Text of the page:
│By Tom English, Gale Field Sales Executive – North UK │
I recently enjoyed reading three excellent books on Franklin Delano Roosevelt (FDR), 32nd President of the United States: Jean Edward Smith’s single-volume biography, FDR, which provides an excellent overview of his life and presidency; David B. Woolner’s The Last 100 Days: FDR at War and at Peace, which gives an incisive and detailed account of the final days of his life, including negotiations with Stalin and Churchill at Yalta and his fight to the end to build international institutions to prevent future wars; and Susan Dunn’s A Blueprint for War: FDR and the Hundred Days that Mobilized America, which tells the story of how FDR outmanoeuvred those who opposed America’s support for Britain and Russia in WWII.
Having thoroughly enjoyed the secondary sources on FDR, I thought that I’d delve into Gale Primary Sources to see what’s there…
FDR in Gale Primary Sources
Searches for FDR and other variations (taking care to exclude cousin Teddy!) gave me a mass of content to look at within the twentieth century. As expected, a significant proportion of the material came from Gale’s Historical Newspaper collections, including the International Herald Tribune, the Telegraph, the Daily Mail and the Economist historical archives – to name a few. However, the diversity of collections within which I found relevant material on FDR was particularly interesting: Gale’s Archives of Sexuality and Gender, Political Extremism and Radicalism in the Twentieth Century, China and the Modern World, American Civil Liberties Union Papers, 1912-1990, and U.S. Supreme Court Records and Briefs all provided interesting sources as well.
This diversity of primary source content is particularly useful to researchers looking for new angles and new ways of seeing their subject, as it enables them to challenge the historiography and, ultimately, create new knowledge. Besides the content itself, the platforms through which the content is accessed play a crucial role in the research process.
Needles in the Haystack
With such a mass of material available on FDR in Gale Primary Sources, I was interested to see how effective the platform itself would be as a tool in narrowing my search. My first port of call was to look for a piece written by FDR’s close advisor and confidant, Louis Howe, which was published in Liberty magazine in the run-up to the 1932 election. Howe’s article, ‘The Fight for the Forgotten Man,’ laid out FDR’s vision and paved the way for the New Deal. As usual, the platform didn’t let me down; I found the article without even needing to use the advanced search.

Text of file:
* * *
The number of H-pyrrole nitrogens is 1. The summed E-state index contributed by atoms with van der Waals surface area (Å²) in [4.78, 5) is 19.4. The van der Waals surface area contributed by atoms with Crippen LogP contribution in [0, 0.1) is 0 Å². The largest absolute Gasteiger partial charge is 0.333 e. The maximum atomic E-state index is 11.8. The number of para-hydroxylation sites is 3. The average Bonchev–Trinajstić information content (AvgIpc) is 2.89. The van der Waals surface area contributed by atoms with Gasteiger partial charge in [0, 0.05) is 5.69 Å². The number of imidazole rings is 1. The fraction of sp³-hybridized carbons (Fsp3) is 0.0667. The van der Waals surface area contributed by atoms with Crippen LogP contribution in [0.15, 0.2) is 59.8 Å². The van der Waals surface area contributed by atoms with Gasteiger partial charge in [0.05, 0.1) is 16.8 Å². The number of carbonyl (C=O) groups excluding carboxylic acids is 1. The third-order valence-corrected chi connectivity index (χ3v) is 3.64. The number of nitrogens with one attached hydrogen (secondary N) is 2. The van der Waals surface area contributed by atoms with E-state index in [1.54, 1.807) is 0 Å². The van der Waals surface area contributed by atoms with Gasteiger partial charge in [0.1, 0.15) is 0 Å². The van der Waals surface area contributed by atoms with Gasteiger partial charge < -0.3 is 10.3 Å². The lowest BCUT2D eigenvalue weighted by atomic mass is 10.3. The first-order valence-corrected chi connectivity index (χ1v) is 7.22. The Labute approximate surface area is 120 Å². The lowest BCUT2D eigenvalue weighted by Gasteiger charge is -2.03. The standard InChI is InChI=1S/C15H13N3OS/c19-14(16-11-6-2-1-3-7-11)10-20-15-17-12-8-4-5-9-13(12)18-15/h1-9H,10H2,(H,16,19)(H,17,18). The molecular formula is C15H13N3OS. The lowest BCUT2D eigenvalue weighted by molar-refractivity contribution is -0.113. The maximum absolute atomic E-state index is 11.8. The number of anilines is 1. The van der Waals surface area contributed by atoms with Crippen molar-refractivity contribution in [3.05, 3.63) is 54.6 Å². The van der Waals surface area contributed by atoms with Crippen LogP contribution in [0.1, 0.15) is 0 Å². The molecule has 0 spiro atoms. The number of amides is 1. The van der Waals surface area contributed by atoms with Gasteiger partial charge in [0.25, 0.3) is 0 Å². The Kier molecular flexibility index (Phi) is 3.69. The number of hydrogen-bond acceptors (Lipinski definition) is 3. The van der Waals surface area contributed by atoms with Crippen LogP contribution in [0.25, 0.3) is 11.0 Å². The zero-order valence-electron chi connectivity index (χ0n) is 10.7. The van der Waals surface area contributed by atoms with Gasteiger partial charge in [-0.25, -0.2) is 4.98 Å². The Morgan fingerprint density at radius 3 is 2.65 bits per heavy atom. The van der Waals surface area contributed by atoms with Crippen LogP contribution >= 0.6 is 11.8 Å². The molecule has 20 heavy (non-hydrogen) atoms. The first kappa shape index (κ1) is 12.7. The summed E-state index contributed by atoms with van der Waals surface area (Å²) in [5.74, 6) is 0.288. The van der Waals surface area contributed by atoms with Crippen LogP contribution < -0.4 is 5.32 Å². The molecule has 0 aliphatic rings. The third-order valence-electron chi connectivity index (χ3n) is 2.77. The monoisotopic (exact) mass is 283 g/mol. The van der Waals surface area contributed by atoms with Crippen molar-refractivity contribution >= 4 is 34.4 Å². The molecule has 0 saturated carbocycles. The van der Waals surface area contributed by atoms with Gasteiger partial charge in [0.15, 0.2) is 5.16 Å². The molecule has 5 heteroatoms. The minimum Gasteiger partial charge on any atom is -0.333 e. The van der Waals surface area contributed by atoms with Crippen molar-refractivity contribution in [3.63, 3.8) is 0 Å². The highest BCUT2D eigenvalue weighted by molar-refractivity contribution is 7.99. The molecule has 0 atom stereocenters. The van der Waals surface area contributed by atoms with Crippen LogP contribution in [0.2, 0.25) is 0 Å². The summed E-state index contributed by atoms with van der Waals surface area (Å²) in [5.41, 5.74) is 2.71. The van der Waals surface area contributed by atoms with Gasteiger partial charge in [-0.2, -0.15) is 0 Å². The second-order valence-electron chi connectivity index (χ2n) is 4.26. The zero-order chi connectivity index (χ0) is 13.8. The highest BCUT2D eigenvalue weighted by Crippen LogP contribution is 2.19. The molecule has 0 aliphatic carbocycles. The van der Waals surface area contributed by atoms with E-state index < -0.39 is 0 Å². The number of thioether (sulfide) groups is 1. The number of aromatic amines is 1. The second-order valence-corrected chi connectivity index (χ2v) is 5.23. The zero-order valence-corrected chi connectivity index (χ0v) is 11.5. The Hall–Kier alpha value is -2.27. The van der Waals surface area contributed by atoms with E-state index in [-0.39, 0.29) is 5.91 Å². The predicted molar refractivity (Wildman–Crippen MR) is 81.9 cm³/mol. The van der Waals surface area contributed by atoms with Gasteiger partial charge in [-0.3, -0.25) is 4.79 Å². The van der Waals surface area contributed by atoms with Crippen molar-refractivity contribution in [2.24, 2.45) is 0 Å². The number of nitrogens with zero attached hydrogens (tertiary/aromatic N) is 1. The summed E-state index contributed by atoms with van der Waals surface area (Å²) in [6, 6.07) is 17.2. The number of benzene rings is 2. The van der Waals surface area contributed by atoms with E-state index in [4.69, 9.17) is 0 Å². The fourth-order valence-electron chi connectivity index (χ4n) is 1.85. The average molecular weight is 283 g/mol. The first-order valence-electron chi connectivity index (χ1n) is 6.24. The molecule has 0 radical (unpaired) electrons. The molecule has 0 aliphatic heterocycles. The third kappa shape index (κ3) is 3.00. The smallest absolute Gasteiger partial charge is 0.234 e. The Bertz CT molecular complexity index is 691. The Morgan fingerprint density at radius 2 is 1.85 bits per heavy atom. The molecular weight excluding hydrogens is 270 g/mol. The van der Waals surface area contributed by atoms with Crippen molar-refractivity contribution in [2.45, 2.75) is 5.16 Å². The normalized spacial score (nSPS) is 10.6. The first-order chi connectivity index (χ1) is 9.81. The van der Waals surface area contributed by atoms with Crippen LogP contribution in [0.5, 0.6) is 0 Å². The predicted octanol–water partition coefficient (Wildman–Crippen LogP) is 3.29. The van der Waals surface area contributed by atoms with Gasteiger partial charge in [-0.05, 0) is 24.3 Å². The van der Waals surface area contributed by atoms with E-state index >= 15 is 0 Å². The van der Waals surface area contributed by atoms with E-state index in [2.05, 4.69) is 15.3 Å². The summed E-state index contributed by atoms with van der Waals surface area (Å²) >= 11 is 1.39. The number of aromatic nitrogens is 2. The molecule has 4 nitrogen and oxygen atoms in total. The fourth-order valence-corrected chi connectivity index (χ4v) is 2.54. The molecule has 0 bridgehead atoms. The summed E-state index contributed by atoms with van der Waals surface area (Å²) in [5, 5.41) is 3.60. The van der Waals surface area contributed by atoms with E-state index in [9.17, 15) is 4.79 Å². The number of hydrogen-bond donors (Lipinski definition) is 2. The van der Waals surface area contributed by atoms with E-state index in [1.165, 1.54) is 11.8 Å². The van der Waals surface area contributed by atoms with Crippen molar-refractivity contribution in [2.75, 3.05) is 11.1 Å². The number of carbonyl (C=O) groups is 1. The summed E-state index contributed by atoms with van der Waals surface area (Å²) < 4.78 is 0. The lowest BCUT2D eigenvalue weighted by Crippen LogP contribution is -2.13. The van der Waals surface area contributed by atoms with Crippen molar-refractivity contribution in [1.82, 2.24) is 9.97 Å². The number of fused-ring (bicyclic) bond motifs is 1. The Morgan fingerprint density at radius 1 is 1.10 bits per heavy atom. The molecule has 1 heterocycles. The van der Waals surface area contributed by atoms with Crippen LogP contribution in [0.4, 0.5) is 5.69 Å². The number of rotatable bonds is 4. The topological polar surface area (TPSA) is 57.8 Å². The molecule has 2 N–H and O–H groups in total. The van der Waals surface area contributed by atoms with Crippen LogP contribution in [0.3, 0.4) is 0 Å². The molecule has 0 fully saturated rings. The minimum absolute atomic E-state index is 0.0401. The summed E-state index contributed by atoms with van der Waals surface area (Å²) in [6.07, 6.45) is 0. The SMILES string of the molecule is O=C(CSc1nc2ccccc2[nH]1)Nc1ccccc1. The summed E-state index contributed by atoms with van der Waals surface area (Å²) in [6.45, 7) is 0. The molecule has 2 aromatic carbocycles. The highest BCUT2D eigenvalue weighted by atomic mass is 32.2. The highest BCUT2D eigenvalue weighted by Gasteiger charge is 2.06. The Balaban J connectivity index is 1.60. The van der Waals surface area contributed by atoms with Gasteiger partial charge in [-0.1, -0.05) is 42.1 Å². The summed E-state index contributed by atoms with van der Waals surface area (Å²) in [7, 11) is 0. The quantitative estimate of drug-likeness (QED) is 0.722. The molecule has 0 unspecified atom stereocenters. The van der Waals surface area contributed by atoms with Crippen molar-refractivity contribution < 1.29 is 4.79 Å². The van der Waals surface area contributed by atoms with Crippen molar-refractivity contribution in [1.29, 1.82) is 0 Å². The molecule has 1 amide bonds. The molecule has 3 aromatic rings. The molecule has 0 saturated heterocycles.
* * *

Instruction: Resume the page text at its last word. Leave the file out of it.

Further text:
A few highlights of the articles I picked out relating to FDR are shown below, including a piece from the Smithsonian magazine on George C. Marshall – one of FDR’s most important allies during WWII, and an account of Winston Churchill’s praise for FDR in the Daily Mail. A more recent commentator in the Financial Times even suggested that Barack Obama could learn from FDR’s political skill!
FDR in Pictures
Besides the written material on FDR, I also found some excellent photographs within Associated Press Collections Online (News Features & Internal Communications Image Collection), which offer insight into different aspects of his life. FDR loved being at sea and famously found inspiration for the Lend-Lease policy, which enabled America’s support of Britain and Russia in WWII, while relaxing on a cruise.
FDR in the Gale Digital Scholar Lab
The sheer volume of material relating to FDR in Gale Primary Sources lends itself well to distant reading and macro analysis with the Gale Digital Scholar Lab. I was interested in British newspaper coverage relating to Lend-Lease, so created a corpus based on that and then ran the Topic Modelling tool.
Having appropriately named the topics that the Topic Modelling tool identified, I then looked at Topic Proportion which shows the proportion of each topic within individual documents. This is an excellent way of getting an overview of individual documents and their particular focuses within the corpus. It also allows users to open individual documents for a closer look at both the document image and the OCR text.
Building Blocks and Tools for New Knowledge
Following my secondary source reading on FDR, I was hoping to find some interesting material in Gale Primary Sources. I wasn’t disappointed. There is a welter of material, within a wide range of archival collections, relating to FDR’s life and legacy that can be sifted through and sorted in a matter of minutes to glean new insights. As one of the most significant figures of the twentieth century, FDR has been studied and researched extensively for decades. However, with the volume and diversity of content in Gale Primary Sources, and the tools within Gale Digital Scholar Lab, I’m confident that researchers at all levels can make new discoveries relating to the man who was sometimes called the sphinx.
Blog post cover image citation: “FDR, 1933.” News Features & Internal Communications Image Collection, Primary Source Media, 1933. Associated Press Collections Online, https://link.gale.com/apps/doc/BXPBQK542645505/GDCS?u=webdemo&sid=GDCS&xid=b4b8fd59